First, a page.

I hesitate to write down all the thoughts and memories rushing through me right now – don’t want to suggest that my place in John’s life even approached what he had with Abby and his two daughters. But I did want to share, like everyone else here, my affection for the man and his impact on my life. Of course, he was hardly a “man” when we first met. We were all on that threshold between childhood and adulthood, college freshmen together at Harvard. I had the great good fortune to be in the same dorm as John that year – Weld Hall South – and the even better luck of being the name John drew out of a hat that first winter of Secret Santa. Not content to shower his Santee with anonymous gifts of cocoa or flowers, my Santa somehow wrangled a dorm’s worth of men/boys to stand in the snow under my window in the Yard and sing (with instrumental accompaniment) “Mame,” deftly rewritten to feature his Santee whose name also happened to start with M. In a single evening, John Solomon catapulted himself in my mind from “sweet, sweaty guy with a basketball” into John Solomon Creative Genius, for whom nothing was too big an effort.
After college, when we both landed in DC, John somehow worked my apartment in Cleveland Park into his regular jogging route. Soon that sweet, sweaty man -- someone I had generally watched and admired from a distance at Harvard -- became a near-constant companion. We spent much of our 20’s together -- or, as Alice T. says, we grew up together -- cooking pasta with his roommates in Woodley Park, sharing Chinese take-out with Andy B. on 86th Street, hunting for the dish with the “most food” on any restaurant menu, and (to burn off all those food memories) running around the reservoir in Central Park, and, of course, joining the aerobics craze that swept the nation in the 80’s. John, tongue out and legs kicking to Donna Summer, was almost always the only male in the room (a distinction he no doubt relished). And he may have been the only six-foot-four Collegiate graduate to play a game of pick-up basketball on a blacktop in Guilin, China in May, 1989. Tongue out (still), sweat dripping, face glowing with the adventure of it all, he didn’t need to say a word to draw a crowd of admirers even there.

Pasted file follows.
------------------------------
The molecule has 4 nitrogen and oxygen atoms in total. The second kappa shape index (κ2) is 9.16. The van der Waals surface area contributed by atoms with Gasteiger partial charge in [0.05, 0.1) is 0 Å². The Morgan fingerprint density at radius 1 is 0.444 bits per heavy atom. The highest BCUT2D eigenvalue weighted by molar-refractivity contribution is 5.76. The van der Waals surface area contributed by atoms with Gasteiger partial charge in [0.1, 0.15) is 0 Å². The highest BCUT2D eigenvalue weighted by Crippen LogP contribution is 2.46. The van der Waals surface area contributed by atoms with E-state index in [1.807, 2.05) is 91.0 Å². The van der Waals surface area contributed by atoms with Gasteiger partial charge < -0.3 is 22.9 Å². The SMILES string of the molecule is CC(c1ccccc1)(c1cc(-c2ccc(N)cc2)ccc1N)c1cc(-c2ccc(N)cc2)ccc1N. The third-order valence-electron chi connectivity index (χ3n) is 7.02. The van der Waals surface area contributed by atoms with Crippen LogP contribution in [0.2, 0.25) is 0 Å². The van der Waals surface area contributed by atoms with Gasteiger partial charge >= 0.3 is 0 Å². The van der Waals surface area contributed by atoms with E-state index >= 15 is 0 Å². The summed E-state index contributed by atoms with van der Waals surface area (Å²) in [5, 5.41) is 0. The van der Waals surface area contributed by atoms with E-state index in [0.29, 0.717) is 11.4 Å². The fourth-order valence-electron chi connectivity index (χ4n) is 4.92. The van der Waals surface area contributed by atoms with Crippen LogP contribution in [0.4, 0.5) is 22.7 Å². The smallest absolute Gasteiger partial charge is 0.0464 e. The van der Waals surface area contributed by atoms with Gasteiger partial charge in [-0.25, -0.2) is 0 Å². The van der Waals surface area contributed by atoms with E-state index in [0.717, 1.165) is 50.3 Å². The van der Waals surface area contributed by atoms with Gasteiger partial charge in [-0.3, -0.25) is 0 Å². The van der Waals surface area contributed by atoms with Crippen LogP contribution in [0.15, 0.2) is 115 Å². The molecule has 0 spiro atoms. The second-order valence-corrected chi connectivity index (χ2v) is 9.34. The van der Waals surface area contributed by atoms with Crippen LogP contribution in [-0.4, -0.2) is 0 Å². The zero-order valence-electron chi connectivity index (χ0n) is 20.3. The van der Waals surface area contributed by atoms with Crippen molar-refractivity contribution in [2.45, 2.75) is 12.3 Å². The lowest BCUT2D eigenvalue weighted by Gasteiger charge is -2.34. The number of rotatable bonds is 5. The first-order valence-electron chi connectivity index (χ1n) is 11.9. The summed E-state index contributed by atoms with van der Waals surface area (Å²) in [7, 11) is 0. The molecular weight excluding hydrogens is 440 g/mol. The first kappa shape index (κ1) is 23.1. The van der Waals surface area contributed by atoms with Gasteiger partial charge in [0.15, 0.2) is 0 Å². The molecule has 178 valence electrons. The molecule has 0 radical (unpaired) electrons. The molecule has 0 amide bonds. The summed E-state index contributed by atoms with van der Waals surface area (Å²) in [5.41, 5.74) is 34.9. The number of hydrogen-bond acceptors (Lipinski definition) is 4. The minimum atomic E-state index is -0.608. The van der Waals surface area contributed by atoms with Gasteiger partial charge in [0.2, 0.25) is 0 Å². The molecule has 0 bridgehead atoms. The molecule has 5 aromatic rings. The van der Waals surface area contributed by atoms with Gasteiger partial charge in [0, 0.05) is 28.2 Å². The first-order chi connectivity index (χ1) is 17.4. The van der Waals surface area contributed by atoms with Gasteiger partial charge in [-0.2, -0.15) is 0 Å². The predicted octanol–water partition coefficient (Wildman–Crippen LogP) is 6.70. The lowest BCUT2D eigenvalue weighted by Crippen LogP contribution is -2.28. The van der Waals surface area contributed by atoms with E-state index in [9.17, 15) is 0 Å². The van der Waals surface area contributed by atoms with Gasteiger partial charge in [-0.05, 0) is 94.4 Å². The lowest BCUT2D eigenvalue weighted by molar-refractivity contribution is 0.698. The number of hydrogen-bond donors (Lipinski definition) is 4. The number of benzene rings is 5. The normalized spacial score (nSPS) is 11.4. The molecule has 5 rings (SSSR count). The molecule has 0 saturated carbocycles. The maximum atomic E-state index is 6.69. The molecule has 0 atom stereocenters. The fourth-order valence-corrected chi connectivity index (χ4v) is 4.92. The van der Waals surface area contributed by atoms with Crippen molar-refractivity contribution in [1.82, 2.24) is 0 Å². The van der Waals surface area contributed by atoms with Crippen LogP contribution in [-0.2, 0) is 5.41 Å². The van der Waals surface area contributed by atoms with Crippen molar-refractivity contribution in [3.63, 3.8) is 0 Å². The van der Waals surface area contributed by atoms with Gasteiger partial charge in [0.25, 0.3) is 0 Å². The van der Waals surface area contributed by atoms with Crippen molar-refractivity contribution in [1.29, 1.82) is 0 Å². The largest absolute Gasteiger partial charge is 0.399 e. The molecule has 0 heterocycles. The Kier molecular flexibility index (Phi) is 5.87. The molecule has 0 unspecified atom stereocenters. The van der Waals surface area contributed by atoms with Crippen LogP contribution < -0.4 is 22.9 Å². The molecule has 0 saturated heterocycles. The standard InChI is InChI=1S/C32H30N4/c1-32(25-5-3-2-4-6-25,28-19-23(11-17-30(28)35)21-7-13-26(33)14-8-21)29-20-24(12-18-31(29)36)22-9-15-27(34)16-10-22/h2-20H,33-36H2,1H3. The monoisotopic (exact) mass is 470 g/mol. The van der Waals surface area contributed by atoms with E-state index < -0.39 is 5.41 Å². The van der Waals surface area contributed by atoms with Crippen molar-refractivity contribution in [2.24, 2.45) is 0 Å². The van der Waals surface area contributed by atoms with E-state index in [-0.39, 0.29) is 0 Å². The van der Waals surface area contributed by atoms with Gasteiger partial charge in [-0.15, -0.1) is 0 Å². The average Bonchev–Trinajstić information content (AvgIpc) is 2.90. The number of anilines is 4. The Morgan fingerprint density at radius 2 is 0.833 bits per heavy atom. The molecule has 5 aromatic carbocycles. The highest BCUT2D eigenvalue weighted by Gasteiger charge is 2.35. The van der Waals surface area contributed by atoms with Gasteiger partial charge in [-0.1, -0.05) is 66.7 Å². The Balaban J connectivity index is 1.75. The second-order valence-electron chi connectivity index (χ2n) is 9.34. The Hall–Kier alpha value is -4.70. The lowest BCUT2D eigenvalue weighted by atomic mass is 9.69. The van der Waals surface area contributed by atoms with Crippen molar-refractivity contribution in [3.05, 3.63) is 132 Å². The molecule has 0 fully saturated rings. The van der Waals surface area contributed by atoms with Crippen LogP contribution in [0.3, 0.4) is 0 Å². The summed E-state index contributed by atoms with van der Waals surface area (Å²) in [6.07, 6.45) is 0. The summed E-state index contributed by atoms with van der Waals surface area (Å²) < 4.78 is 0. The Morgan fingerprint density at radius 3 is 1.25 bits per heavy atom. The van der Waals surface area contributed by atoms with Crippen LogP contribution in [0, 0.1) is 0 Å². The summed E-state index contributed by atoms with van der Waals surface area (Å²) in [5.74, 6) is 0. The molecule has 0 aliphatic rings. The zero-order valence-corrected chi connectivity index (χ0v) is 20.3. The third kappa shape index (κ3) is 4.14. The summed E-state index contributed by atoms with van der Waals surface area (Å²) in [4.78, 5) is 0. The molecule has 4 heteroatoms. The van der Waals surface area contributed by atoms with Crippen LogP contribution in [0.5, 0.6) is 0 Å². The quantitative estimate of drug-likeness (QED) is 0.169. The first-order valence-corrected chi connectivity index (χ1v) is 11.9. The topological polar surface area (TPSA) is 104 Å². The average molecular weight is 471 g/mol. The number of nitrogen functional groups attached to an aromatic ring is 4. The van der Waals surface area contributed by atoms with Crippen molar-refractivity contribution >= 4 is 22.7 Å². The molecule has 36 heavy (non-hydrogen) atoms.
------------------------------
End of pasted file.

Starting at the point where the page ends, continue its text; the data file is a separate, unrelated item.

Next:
He often joked that he wanted to be the first Jewish President. In quieter moments he would tell you that what he really wanted to be was a Congressman (not the more glamorous Senator) because those were the ones who were really on the ground working with their constituents and making a difference in daily lives. It seems that in recent years he shifted his ambitions higher still, taking on the role of “community organizer” in his work with emergency preparedness. I can only guess that he reveled in the power of the Internet to reach even more people, to touch even more lives with his gentle, persuasive leadership.
While John was finding his own way in the world, he helped me navigate those early years of adulthood with unflagging optimism, always seeing and encouraging the best in me, just as he always found the best in the people and the world around him. It was a true and deep love of life, with all its light and shadows, that drew people to him for 47 years. His ready laugh, self-deprecating humor, quiet confidence, steadfast integrity, unwavering sense of fair play on and off the court, willingness to jump in, help out, and persevere, whatever the situation, won him friend after friend -- and I don’t think he ever lost a one. His parents, Ann and Dick, and his brother, Jimmy, clearly gave John the firm and loving foundation that allowed him to give so generously to others (something that Abby and his girls no doubt fortified in recent years). Almost daily, it seemed, he sought their company and counsel, as they sought his. And they laughed together more than I imagined possible (or normal) in a modern American family. But there it was. Joy.
Like all of you, I grieve that he was not able to give the world -- his daughters in particular -- more decades of that joy. But we had him for 47 precious years, and I, for one, will carry him with me forever.